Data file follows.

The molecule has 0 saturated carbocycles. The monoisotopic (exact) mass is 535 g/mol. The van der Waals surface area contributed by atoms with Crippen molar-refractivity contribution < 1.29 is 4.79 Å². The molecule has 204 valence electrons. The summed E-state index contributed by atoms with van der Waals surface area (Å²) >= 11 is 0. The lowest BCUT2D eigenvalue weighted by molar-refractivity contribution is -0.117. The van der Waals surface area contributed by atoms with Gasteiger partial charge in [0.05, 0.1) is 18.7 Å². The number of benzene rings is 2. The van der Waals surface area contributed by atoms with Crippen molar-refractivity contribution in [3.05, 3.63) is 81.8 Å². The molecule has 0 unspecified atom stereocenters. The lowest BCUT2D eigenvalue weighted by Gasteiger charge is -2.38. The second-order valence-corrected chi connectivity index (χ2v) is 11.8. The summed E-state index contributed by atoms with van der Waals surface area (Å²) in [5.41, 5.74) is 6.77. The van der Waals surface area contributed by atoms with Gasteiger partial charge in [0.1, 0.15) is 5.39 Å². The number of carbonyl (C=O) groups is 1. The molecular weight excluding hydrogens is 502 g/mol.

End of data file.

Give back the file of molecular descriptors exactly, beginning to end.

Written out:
The molecule has 0 saturated carbocycles. The monoisotopic (exact) mass is 535 g/mol. The van der Waals surface area contributed by atoms with Crippen molar-refractivity contribution < 1.29 is 4.79 Å². The molecule has 204 valence electrons. The summed E-state index contributed by atoms with van der Waals surface area (Å²) >= 11 is 0. The lowest BCUT2D eigenvalue weighted by molar-refractivity contribution is -0.117. The van der Waals surface area contributed by atoms with Gasteiger partial charge in [0.05, 0.1) is 18.7 Å². The number of benzene rings is 2. The van der Waals surface area contributed by atoms with Crippen molar-refractivity contribution in [3.05, 3.63) is 81.8 Å². The molecule has 0 unspecified atom stereocenters. The lowest BCUT2D eigenvalue weighted by Gasteiger charge is -2.38. The second-order valence-corrected chi connectivity index (χ2v) is 11.8. The summed E-state index contributed by atoms with van der Waals surface area (Å²) in [5.41, 5.74) is 6.77. The van der Waals surface area contributed by atoms with Gasteiger partial charge in [0.1, 0.15) is 5.39 Å². The number of carbonyl (C=O) groups is 1. The molecular weight excluding hydrogens is 502 g/mol.